Week-by-week, I continue to be impressed by the Browns' offensive line. The Raiders only have 13 sacks on the season, which is tied for the lowest mark in the NFL. In terms of objectives for this week, I guess you could say that we still need more consistent play out of right guard Shawn Lauvao, and that the screen game needs to be better.
The Browns' defensive line has been very good since the return of Phil Taylor, and it got even better last week with the return of Ahtyba Rubin. From clogging the running lanes to generating a pass rush, everyone is making a contribution from the top of the depth chart all the way down to the bottom.
The Raiders' defensive line just hasn't been able to bring that intimidating presence during the 2012 campaign. Longtime defensive tackle Tommy Kelly, who had averaged seven sacks over each of the past two seasons, hasn't had a single one this year. The team's best defender, defensive tackle Richard Seymour, remains out with an injury. Their starting defensive ends have combined for 4.5 sacks, but they aren't a threat to generate consistent pressure.
This one is a rarity: the Browns being favored at the linebacker position. While I'd still like to see more high-impact plays from our outside linebackers, I suppose it's at least a positive that Kaluka Maiava and James-Michael Johnson aren't blowing coverages left and right. D'Qwell Jackson seemed to be more on top of his game last week with the dynamic duo back up front on the defensive line.
The Raiders suspended starting middle linebacker Rolando McClain this week, which means veteran backup Omar Gaither will make the start in his place. That might actually be a good thing in the eyes of fans, considering McClain's less-than-stellar play and conduct. Our Raiders affiliate singled out outside linebackers Philip Wheeler and Miles Burris for "showing some great skills," as Wheeler came over from the Colts and Burris is a rookie. The Browns get the edge for stability at the most important position, middle linebacker.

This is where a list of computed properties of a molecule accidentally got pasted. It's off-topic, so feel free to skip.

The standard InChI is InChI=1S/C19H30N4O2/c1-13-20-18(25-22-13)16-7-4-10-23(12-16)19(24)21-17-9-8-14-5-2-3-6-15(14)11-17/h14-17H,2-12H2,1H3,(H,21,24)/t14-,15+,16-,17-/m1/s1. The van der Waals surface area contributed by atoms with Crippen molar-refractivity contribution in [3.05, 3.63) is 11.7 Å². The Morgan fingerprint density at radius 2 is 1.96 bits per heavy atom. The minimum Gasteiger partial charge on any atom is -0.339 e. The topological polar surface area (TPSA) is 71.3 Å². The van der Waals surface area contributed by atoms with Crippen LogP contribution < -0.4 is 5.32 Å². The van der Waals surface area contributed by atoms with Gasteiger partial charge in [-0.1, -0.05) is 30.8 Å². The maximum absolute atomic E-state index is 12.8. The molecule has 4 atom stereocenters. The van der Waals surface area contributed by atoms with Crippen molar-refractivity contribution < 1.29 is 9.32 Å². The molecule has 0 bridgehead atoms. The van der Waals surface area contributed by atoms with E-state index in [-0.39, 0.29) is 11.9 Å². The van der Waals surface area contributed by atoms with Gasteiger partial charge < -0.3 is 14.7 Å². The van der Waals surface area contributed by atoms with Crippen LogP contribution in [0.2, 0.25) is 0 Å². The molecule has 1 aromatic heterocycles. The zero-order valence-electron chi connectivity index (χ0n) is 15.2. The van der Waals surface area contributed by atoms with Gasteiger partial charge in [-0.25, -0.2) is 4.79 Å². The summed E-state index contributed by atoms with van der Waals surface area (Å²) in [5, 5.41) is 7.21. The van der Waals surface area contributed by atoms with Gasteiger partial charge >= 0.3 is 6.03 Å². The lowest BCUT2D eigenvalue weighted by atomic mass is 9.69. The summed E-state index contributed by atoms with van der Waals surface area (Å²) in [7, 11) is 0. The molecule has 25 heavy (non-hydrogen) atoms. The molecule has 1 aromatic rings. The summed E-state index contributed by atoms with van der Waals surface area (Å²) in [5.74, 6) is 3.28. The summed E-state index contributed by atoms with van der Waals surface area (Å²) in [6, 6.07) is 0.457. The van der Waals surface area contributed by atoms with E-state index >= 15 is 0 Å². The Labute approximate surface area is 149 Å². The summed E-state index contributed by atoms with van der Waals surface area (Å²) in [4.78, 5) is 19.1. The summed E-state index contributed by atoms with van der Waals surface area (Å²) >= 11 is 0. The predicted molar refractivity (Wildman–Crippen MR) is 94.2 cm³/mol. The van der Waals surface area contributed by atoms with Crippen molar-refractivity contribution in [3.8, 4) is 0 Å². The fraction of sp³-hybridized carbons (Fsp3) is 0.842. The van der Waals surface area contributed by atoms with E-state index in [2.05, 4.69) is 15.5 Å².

Cleveland's secondary will be without Dimitri Patterson again this week, but there weren't many issues last week except for a pass interference call in the end zone. Depending on the weather, Oakland might be wise to target Brown again, even though they've struggled with completing those long bombs this year (they have done more with the catch-and-run). Cleveland will also be without safety Usama Young, but Tashaun Gipson had replaced him in the starting lineup last week anyway.
The best member of the Raiders' secondary is Michael Huff. Originally drafted as a safety, Huff has moved to cornerback and played reasonably well. This Raiders secondary was highly touted a few years back when they had Nnamdi Asomugha and Stanford Routt, but now both guys are gone and it's really a whole different group that has underachieved and blown way too many coverages.
While Phil Dawson remains perfect this season, you could basically say the same thing about the Raiders' Sebastian Janikowski. Janikowski has connected on 23-of-24 kicks this season, and his only miss was a 64-yard attempt. The Raiders can also boom the ball on punts with Shane Lechler, but it's worth noting that Lechler's net average is down significantly this year.
Oakland's coverage units have struggled, where they rank 22nd in the league defending punts and 28th in the league defending kickoffs. They've yet to find much success in the return game either, where they rank 32nd on punt returns and 20th on kick returns.
Despite not practicing on Wednesday or Thursday, Joshua Cribbs is expected to be the team's kick and punt returner on Sunday. If he feels sore at any point, though, the team won't hesitate to put Travis Benjamin in his place.
This is a tough one to project due to the weather conditions. Sometimes the weather leads to high-scoring affairs still, but other times, it leads to a 7-6 win like the Browns had earlier this season against the Chargers. San Diego's defense is more stout than Oakland's, which is near the bottom of the league across the board.
Taking that into consideration, along with the fact that Cleveland's defense has really turned things up a notch over the past two weeks, I love the Browns' chances this week, even in the midst of a 12-game losing streak. The Browns played an excellent half of football the last time they were on the road, but failed to close the book in the second half. They won't have to worry about that against a team like Oakland.